In The Press

Why urban schools don't need gifted programs

By Jay Mathews, The Washington Post
Originally published 8:00 AM ET, 12/ 9/2010.
View the article on The Washington Post website.

D.C. Schools Chancellor Kaya Henderson told me recently that a plan to hire a gifted-and-talented coordinator had been cut from her budget. Times are tough, she said. Sacrifices have to be made.

But I don’t think this is any great loss at all. God dispenses his blessings and talents to poor and minority kids, too, so our cities have many gifted children. Unfortunately public schools, including those in the suburbs, rarely have the resources or teaching expertise to challenge them much. For urban schools, the standard gifted and talented system is often a waste of time.

I was reminded of this in a new book by the best inner-city high school principal I have ever known. Henry Gradillas, who ran two large high schools in Los Angeles, including Garfield in low-income East L.A., figured this out nearly 30 years ago. He had listened to his most talented teacher, Garfield Math Department Chairman Jaime Escalante, make fun of designating some kids gifted on the strength of a second-grade intelligence test. Gradillas began to see why Escalante (later made famous by the film “Stand and Deliver”) was right.


In his book “Standing and Delivering: What the Movie Didn’t Tell,” Gradillas (with co-author Jerry Jesness) describes how Garfield’s high poverty — also a key factor in D.C. schools — distorted the effect of the Los Angeles Unified School District’s gifted and talented (GT) rules in the 1980s.

“We had a number of what I call NFGT [non-functioning gifted and talented] students,” said Gradillas, a former Army ranger. “They had IQs that qualified them for the gifted and talented program but not the grade-point averages. A lot of them were taking Mickey Mouse classes and were in no way living up to their potentials. A lot of these kids lacked both motivation and study skills.”

He said, “We also had a lot of bright, hardworking kids who never were labeled gifted and talented because they lacked English skills in elementary school when monolingual English-speaking kids were being tested for GT. Others may have not had the IQ to qualify for GT, but they had the ganas [an Escalante word for drive], and they did well in higher-level classes.”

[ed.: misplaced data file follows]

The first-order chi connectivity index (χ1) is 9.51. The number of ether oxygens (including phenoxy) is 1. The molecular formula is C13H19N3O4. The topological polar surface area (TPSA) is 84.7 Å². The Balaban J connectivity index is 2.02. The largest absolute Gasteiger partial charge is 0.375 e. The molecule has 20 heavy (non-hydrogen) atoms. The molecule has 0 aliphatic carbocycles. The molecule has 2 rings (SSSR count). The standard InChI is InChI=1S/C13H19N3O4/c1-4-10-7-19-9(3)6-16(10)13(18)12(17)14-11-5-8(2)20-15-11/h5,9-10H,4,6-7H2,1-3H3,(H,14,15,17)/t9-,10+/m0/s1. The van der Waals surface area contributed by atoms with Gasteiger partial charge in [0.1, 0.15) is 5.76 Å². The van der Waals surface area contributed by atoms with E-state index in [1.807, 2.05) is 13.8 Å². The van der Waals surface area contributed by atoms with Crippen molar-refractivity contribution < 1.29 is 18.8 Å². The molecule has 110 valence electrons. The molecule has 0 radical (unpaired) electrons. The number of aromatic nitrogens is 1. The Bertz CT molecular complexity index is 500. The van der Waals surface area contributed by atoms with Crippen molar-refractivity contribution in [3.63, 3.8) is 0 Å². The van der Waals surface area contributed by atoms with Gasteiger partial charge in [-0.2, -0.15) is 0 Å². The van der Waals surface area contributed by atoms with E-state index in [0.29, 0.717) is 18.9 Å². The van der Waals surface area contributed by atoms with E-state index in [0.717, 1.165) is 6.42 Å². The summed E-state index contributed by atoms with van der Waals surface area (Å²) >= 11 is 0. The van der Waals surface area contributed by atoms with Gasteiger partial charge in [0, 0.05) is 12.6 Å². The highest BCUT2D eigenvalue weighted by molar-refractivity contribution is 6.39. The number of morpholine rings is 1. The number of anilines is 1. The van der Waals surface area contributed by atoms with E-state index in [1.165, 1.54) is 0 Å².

When I was finishing a book about Escalante in 1987, Gradillas identified, at my request, every GT student in the famous Garfield classes that produced 26 percent of all Mexican Americans in the country that year who passed Advanced Placement Calculus exams. The GT students made up only 20 percent of the total test takers at Garfield. They had a lower passing rate on the AP exams than Garfield students not designated GT.

This amused Escalante. As Gradillas describes in his book, when a GT student from another class sought help after school with a trigonometry problem, Escalante said, “I’ll let one of my students who’s not gifted explain it to you.”

Gradillas was a genius at finding loopholes in school regulations. Most districts let only GT students into GT classes funded by state grants based on the number of GT kids. But Gradillas discovered the rules actually said 49 percent of the class could be non-GT, so he added many undesignated students who were doing well. To appease GT teachers who feared dilution by these outsiders, he promised to remove any non-GT student who fell below a B in the course.

The GT label fixation appears similarly useless these days in the District, where the most successful schools try to raise the achievement of all students, no matter how high or low they start the year. If Henderson uses money saved by not hiring a GT coordinator to cut to train more teachers in how to enrich all classes, Henry Gradillas (still doing some teaching in Wisconsin at age 76) will approve.

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